Tonsillitis is an inflammation of the tonsils that is usually accompanying by a sore throat. It is extremely common, especially in children and can easily be cured.
If your throat is swelled up and it hurts to swallow, you may have this inflammation. Other symptoms include a fever, an ear ache, tenderness of the jaw and throat and a headache. Your tonsils will also become enlarged in the back of your throat and white spots may also form on them. If you have any of these symptoms, you are most likely suffering from tonsillitis.
It is best to see your doctor who will be able to take a throat swap and a clear indication of what is wrong. Treatment will depend on the diagnosis.
There are two different types of tonsil infections. A viral infection is usually caused by a sore throat or, in some cases, glandular fever. You will not be able to treat a viral infection with antibiotics. Instead you can take certain pain medications, throat lozenges and throat medications to stop the painful symptoms.
You can also try gargling with salt water and drinking cold drinks which can reduce the swelling and painful sensation. An inflammation of the tonsils called by a viral infection will normally clear up on its own after a week.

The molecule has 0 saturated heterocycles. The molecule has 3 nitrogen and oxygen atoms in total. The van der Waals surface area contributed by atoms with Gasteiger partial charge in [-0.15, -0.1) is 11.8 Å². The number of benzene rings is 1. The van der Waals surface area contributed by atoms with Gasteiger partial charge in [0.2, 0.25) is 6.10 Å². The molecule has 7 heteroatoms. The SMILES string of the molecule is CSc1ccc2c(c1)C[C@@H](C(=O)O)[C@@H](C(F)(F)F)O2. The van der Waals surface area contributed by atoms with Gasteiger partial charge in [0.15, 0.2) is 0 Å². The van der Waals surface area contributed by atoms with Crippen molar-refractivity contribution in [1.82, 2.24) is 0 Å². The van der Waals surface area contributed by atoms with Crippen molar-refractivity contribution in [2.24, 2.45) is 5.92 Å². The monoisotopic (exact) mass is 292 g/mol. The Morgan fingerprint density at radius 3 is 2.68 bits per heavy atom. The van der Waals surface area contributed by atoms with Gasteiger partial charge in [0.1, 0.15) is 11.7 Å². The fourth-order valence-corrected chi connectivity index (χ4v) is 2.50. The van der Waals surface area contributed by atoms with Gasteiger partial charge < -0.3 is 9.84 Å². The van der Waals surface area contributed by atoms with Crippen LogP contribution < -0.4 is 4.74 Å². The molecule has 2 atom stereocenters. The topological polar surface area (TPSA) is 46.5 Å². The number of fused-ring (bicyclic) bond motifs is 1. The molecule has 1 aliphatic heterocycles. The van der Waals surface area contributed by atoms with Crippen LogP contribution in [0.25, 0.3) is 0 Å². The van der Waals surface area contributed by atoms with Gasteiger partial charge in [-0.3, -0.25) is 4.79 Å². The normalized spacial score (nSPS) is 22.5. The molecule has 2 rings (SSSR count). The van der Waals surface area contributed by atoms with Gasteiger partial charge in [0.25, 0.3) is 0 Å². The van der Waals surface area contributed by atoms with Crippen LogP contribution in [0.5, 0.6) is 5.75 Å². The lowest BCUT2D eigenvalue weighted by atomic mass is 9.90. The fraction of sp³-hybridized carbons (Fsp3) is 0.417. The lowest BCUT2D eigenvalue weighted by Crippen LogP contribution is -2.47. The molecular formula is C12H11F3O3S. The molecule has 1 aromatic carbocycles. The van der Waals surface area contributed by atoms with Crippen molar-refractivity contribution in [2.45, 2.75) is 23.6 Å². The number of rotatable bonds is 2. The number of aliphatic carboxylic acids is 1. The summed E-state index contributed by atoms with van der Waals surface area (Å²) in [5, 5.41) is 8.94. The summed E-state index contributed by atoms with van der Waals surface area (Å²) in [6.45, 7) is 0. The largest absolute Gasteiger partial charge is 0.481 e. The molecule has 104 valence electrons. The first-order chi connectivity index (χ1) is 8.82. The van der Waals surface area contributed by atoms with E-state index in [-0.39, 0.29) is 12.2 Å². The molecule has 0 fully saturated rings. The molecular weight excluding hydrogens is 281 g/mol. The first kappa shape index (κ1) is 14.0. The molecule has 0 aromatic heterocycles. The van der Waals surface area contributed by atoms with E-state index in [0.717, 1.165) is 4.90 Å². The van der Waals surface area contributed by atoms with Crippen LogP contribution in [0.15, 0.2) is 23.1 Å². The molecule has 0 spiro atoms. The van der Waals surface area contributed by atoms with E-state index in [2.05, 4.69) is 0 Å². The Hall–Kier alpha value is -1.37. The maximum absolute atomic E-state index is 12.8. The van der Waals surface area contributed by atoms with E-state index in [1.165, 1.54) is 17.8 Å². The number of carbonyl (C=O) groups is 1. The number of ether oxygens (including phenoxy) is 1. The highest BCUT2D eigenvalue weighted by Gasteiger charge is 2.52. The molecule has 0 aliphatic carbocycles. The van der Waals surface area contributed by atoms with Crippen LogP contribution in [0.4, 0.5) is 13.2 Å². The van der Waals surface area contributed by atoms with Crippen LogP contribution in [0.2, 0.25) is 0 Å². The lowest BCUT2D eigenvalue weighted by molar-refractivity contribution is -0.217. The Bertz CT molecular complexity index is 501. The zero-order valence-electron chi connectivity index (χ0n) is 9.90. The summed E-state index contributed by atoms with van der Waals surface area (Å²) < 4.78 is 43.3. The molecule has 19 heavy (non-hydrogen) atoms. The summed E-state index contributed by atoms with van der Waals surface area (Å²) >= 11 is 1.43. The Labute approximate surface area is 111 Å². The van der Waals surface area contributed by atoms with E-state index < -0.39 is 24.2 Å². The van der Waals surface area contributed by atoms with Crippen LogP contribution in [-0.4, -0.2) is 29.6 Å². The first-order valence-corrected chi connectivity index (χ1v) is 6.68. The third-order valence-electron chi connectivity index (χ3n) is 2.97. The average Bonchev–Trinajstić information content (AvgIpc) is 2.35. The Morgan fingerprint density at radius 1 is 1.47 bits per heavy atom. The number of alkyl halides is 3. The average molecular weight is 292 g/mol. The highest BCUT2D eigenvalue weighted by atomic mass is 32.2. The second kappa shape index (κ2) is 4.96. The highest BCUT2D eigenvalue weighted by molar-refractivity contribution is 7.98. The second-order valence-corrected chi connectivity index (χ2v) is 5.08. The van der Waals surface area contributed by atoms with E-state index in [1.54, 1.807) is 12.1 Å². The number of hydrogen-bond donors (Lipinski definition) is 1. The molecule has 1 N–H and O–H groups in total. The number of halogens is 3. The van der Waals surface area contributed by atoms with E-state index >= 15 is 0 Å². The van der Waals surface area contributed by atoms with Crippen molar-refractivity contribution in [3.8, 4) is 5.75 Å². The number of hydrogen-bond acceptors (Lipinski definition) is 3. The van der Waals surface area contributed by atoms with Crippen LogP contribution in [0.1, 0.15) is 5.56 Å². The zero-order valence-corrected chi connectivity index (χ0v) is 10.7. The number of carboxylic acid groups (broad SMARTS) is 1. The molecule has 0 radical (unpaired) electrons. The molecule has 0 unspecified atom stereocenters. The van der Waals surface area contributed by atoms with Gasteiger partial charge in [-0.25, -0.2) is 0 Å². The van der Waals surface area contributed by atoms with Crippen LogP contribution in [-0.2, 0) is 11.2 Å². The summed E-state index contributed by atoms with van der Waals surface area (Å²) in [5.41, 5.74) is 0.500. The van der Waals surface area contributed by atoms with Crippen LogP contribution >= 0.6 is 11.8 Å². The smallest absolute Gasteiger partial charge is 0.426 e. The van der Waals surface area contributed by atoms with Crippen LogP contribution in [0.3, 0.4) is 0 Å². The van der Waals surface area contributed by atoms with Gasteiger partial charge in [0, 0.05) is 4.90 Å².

However, in about 15 percent of tonsillitis cases, the problem is caused by a bacterial infection. In most cases this is the streptococcus bacteria, or strep. You will need to take antibiotics, normally penicillin which will be prescribed by your doctor.
The antibiotics will usually start to take affect and relieve the symptoms within a couple of days. However, you must continue to take the medication until all the pills are gone. If you don’t, the bacterial infection could easily return.
Sometimes your tonsil symptoms are actually not caused by tonsillitis at all, but are the result of tonsil stones. Tonsil stones are little while balls of food and debris that get stuck on your tonsils and cause your throat to become irritated. Other symptoms include a scratchy throat and bad breath.
If you feel like there is something caught in your throat and notice white spots on your tonsils but do not feel feverish, achy or sick in any other way, then you could have tonsil stones.
The good news is that these balls can usually be removed at home. You just need to cough, gargle or poke them loose. The bad news is that these white balls emit a putrid smell. When removing the stones, always wash your hands and mouth. To prevent tonsil stones and tonsillitis in the future, make sure you stick to a regular oral hygiene routine and rinse your mouth out after meals.